- Inform your employees of the available mental health resources and address reasonable concerns regarding health and safety
- Have a response plan ready in case there is another lockdown and communicate it to your staff.
- Be prepared to adapt to it in a timely manner.
How the Next Year Will Look?
We often turn to history to teach us lessons about how to prepare and forecast for the future.
I’m trying to prepare a budget in an uncertain year, looking out at an uncertain future, and I’m reminded of some of the lessons from WWII.
D-Day was on June 6, 1944. It is immortalized in books, movies and song. But the war didn’t end in Europe till early May, 1945 – almost a year later. In fact, most of the razing, death, and economic spoil was after D-day, while retreating forces laid waste to everything left behind.
I’m being pragmatic when I say that the vaccines are a great announcement, but we still have some ugly seas, roads, whatever metaphor you want to choose, ahead. Some businesses are not going to make it through to the vaccine, unfortunately, a lot of people aren’t either.
As I, like you, make my plans for 2021, I’m focusing on three key elements:
- Iterative Planning – if the waters are rough, you don’t just tie down the sails and shutter below decks, you need to put on your boots and go out and check the knots, adjust the lines, but make sure you have a rope tied around your waist and a few good people on the other end of the line. Being heroic and getting swept over isn’t going to make you a good captain.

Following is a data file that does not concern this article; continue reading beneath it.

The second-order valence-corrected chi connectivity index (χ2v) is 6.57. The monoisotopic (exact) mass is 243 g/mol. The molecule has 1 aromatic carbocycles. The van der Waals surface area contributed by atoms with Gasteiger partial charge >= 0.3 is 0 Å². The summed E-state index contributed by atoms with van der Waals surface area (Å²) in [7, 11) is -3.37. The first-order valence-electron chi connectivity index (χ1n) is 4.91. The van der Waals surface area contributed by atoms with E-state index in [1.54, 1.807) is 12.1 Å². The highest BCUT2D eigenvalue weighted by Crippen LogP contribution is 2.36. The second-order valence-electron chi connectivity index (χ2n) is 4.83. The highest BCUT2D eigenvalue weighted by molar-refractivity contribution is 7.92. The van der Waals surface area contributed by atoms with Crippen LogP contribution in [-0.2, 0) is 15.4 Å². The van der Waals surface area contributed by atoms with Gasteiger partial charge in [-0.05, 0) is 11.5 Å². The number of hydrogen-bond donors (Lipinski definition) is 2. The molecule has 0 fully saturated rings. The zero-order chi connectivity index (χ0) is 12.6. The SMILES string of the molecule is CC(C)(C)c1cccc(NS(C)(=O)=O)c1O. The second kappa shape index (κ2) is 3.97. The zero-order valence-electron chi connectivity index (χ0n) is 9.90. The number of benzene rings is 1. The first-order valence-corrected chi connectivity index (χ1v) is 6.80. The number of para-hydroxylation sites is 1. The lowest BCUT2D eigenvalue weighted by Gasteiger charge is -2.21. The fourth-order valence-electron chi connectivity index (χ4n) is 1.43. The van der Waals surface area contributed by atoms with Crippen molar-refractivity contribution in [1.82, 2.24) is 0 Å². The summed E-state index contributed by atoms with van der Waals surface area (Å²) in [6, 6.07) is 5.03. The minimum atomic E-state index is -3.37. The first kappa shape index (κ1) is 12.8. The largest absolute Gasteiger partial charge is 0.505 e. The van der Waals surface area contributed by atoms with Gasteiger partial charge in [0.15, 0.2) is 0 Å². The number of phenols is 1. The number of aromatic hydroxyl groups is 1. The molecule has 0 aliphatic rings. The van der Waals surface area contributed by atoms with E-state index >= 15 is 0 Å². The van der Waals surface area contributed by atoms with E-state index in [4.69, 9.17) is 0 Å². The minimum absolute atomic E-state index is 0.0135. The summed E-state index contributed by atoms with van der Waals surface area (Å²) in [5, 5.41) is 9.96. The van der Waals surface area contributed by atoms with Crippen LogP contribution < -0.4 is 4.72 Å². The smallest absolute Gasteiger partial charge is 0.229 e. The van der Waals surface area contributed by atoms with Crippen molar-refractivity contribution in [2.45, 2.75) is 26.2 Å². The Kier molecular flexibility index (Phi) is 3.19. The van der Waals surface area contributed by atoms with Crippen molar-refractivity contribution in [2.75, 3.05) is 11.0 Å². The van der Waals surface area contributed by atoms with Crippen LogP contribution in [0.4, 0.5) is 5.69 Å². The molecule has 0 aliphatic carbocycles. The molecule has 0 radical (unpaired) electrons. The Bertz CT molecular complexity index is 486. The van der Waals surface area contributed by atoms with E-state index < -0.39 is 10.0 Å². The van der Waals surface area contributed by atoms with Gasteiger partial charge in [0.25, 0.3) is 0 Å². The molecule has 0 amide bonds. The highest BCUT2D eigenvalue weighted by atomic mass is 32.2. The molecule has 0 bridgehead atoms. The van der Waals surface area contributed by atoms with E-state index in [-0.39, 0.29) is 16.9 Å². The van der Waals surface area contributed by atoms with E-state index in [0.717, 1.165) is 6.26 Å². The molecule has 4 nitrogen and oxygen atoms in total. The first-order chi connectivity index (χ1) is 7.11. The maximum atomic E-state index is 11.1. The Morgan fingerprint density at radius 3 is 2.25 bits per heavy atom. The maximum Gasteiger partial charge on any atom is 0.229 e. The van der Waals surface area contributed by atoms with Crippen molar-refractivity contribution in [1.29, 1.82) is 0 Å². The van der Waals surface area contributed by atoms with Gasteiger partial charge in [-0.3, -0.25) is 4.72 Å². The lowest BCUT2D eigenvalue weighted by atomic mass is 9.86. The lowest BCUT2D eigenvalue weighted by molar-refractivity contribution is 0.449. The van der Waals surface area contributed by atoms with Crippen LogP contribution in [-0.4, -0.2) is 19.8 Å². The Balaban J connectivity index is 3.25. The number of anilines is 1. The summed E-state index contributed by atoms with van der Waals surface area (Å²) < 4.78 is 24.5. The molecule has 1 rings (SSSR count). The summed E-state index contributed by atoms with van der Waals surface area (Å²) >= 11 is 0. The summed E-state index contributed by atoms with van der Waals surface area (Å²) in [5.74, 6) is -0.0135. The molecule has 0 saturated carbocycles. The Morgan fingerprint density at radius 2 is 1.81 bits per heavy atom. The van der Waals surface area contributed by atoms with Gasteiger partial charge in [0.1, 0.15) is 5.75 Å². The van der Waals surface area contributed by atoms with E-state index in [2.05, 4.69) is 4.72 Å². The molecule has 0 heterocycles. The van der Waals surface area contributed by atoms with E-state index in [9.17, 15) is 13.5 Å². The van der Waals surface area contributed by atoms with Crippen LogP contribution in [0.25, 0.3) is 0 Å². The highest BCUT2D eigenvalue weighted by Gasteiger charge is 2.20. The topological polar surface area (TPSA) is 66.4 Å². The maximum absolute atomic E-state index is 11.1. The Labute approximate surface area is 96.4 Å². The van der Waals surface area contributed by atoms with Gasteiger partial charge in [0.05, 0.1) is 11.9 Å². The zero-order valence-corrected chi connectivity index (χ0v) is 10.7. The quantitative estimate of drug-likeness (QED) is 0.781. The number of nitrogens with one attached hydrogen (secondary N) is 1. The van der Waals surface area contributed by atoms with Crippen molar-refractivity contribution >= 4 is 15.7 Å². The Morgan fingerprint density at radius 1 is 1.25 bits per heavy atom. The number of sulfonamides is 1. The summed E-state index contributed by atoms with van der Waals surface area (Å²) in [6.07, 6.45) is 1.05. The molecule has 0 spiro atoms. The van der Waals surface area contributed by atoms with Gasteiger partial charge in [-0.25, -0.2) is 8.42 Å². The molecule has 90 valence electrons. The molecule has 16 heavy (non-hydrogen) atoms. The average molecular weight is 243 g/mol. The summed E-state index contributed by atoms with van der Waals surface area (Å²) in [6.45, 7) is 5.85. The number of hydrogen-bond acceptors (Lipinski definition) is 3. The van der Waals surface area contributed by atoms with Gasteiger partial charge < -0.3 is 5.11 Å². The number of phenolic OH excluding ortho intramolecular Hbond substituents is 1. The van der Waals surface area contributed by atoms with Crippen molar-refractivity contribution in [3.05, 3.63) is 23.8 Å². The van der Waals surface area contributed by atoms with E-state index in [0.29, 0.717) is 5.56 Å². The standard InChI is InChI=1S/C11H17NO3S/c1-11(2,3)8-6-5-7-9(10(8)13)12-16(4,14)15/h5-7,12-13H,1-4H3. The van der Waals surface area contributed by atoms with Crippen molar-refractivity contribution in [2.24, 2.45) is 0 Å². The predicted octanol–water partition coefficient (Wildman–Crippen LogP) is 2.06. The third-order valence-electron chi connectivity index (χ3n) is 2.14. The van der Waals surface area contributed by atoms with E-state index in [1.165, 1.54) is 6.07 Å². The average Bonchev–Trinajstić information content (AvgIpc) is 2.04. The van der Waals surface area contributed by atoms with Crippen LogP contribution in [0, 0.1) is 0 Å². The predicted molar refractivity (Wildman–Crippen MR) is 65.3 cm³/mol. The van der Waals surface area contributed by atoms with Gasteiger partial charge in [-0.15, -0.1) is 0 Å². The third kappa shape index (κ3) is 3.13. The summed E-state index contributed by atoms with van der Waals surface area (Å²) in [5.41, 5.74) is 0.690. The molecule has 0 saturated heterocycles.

- Communication – up, down, sideways, back and forth. I’m investing in better communication with clients, teams, contractors, employees, everybody. I’m not just investing in technology to make it easier to communicate, I’m focusing on process improvements to have more efficient and effective communication, and I’m trying really hard to consistently and constantly reinforce messaging – especially health and safety information
- Keep Costs Low Without Cutting Corners – now is the time to make investments to improve and build momentum, and that means trimming excess fat in the business and working lean and agile, but you can’t cut into the bone and expect to have the energy to keep fighting for the next year.
I’m the CEO of a small/medium business.
I don’t have the ability to raise capital through shares. I don’t have the pull at banks to get an influx of cash. I have to find ways to keep my employees safe, productive and engaged, while trying to deliver better value to clients and the market. I have to figure out how to do more with less, and I was kind of doing that to the best of my ability before the pandemic.
In the end, I don’t have better advice than some economists or pundits, but unlike them, I can tell you, as one of you, that you are not alone right now.
We all use the metaphor of this rough sea on a daily basis. Most of us aren’t sailors, we’re business leaders and owners just trying to keep our families and friends safe – keep our businesses going. But I know these sailing truths to be self-evident:
- You are not a single occupant on a single boat in this ocean, we are an Armada, and we can lash onto each other, rely on each other, and help each other to navigate sharper and quicker than we would otherwise do alone
- Smooth seas never made a skilled sailor
- The best sea stories, and really, the best communities, are built on a shared experience of struggle and triumph
We are a company that has built itself on helping organizations with Occupational Health & Safety compliance and training, if I can help you in any way, I’ll gladly take one end of the rope through this storm.